How big is your debt?


man wearing white bathrobe sitting on bed

I suppose it’s possible we may fall a little short in the loving department, but God will understand, right?

In today’s reading from the Gospel of Luke (Chapter 7:36-50) there’s a neat little account of a visit Jesus made to a pharisee’s house.  Now remember, the pharisees were religious leaders who were a bit obsessive about dotting every “i” and crossing every “t” to the extent that they would put burdens on people.

So this pharisee invited Jesus to dine with him.  It’s interesting that although he asked him to come to his house, he was still a bit snarky when a penitent woman came in and started fussing over Jesus.  She started bathing his feet with her tears, kissing them and anointing them with ointment.  Like a said, seriously fussing over Jesus.

“If this man [Jesus] were a prophet,” the pharisee said, “he would know who and what sort of woman this is who is touching him, that she is a sinner.”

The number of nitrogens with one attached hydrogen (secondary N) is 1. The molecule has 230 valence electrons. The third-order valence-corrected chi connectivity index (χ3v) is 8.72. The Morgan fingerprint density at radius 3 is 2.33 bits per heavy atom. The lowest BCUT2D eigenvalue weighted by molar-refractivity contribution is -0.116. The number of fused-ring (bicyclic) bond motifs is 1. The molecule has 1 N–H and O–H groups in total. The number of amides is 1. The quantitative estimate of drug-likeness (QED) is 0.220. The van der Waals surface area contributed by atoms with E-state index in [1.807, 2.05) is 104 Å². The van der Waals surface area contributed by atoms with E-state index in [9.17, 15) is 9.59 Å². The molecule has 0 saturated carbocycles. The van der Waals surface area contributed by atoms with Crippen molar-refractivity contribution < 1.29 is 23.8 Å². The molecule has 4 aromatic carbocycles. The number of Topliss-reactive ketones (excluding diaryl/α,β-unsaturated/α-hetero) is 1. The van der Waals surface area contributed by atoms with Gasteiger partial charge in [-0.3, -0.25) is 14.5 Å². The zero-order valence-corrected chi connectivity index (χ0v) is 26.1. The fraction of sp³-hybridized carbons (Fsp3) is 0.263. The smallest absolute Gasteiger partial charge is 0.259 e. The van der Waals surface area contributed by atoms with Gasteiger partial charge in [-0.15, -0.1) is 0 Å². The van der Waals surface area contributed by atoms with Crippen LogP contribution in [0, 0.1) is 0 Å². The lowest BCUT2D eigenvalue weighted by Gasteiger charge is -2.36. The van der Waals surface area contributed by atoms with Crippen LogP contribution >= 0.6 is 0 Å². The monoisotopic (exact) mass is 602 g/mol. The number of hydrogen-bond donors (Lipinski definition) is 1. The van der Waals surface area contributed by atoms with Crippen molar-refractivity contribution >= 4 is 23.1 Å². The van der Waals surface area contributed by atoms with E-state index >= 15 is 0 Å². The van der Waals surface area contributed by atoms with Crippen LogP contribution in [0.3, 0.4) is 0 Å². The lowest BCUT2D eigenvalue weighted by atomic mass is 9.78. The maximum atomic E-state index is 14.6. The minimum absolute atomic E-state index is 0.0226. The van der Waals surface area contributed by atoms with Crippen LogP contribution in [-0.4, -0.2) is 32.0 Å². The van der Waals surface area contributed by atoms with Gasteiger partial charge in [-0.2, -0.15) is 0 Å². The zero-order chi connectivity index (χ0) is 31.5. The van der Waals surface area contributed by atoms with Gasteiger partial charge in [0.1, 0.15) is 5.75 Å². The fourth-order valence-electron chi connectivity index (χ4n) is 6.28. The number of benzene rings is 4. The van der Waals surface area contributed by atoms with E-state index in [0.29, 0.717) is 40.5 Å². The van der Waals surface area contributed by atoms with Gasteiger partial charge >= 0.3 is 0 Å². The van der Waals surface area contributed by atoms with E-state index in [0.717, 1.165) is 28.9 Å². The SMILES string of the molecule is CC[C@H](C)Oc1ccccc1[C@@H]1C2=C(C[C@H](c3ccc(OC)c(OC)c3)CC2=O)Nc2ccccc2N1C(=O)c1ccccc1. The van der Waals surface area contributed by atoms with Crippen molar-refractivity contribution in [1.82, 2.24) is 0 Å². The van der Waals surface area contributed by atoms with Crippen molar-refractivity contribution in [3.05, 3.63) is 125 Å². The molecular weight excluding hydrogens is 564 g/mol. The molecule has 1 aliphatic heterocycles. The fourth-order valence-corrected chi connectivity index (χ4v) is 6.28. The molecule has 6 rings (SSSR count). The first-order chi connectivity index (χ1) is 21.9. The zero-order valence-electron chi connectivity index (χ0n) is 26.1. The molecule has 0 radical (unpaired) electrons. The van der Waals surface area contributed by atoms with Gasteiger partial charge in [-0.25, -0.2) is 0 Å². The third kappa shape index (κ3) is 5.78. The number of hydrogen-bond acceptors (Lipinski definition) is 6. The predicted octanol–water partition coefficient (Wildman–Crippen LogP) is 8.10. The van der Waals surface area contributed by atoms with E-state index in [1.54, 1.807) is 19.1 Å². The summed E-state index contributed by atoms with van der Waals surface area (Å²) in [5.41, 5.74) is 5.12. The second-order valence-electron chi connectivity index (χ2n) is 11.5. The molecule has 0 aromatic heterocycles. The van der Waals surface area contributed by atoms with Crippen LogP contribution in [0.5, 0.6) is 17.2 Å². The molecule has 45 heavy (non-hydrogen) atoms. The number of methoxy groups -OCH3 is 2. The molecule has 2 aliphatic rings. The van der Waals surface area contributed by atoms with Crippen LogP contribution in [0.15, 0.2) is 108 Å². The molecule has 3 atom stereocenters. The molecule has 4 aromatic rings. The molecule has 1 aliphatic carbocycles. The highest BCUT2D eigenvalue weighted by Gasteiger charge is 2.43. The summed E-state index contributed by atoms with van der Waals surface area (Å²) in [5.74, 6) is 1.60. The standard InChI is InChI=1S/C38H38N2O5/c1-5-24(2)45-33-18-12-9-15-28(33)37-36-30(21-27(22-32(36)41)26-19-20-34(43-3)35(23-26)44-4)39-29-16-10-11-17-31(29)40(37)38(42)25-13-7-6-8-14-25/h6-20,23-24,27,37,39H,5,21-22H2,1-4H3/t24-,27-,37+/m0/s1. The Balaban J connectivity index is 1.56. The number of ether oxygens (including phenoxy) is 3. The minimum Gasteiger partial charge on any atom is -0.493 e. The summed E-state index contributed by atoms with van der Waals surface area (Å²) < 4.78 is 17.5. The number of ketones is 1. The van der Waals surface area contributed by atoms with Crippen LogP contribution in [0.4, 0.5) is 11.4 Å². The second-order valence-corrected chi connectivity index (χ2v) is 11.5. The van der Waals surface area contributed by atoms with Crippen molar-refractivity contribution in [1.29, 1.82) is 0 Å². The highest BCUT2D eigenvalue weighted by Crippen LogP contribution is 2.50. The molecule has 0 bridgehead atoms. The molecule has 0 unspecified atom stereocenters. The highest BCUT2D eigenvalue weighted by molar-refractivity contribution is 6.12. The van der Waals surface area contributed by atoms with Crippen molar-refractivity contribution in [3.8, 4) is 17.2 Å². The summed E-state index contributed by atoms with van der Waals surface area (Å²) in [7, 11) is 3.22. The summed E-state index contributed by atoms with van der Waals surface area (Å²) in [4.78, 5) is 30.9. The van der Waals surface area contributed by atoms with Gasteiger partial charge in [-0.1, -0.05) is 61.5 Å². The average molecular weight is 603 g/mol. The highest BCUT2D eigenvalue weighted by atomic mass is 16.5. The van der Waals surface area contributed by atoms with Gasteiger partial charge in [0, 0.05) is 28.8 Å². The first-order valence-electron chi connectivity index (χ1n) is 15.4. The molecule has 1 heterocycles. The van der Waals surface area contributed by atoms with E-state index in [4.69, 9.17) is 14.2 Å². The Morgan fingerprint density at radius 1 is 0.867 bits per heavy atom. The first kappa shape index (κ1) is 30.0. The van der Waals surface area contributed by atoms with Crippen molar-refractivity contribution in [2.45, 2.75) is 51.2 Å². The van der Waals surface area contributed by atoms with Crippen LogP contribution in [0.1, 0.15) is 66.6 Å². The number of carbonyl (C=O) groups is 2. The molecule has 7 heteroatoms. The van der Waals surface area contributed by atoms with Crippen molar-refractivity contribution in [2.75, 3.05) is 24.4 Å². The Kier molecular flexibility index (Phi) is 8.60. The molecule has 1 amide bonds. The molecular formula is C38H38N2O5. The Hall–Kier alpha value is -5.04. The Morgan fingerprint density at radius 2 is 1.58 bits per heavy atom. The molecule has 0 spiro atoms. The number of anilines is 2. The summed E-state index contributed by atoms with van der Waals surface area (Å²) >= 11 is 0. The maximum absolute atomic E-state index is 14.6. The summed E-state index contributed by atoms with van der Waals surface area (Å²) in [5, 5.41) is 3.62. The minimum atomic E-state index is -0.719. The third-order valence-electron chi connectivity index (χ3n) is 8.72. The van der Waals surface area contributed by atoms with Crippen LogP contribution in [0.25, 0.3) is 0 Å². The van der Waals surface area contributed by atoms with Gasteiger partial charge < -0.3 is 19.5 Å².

The woman was fussing over Jesus because she obviously had a sense of who he was and she needed a lot of forgiveness.  Jesus makes a point by telling an interesting story about two people who were in debt. (The “debt” in this case is really sin.)

Of the two people in debt, who is going to be more loving to the creditor who forgives the debt, the one who had the larger debt or the smaller debt?

Seems obvious, doesn’t it?  The bigger the debt, the more grateful, or as the gospel puts it, the greater love.

The pharisee did answer the question correctly, but he probably wasn’t expecting the response Jesus gave that convicted him of not showing “great love” towards Jesus like the penitent woman had.


Not looking so good in front of his observant guests, maybe he wondered along with them, “Who is this who even forgives sins?”  

Of course we know who Jesus is—the Savior of the world who comes for each one of us sinners!  His words to the woman are so comforting, even today:

“Your faith has saved you; go in peace.”

I have to ask, are you the pharisee who invites Jesus into your home but is lacking genuine love and gratitude, or are you the woman who recognizes your great need to be forgiven by Jesus?

Janet Cassidy

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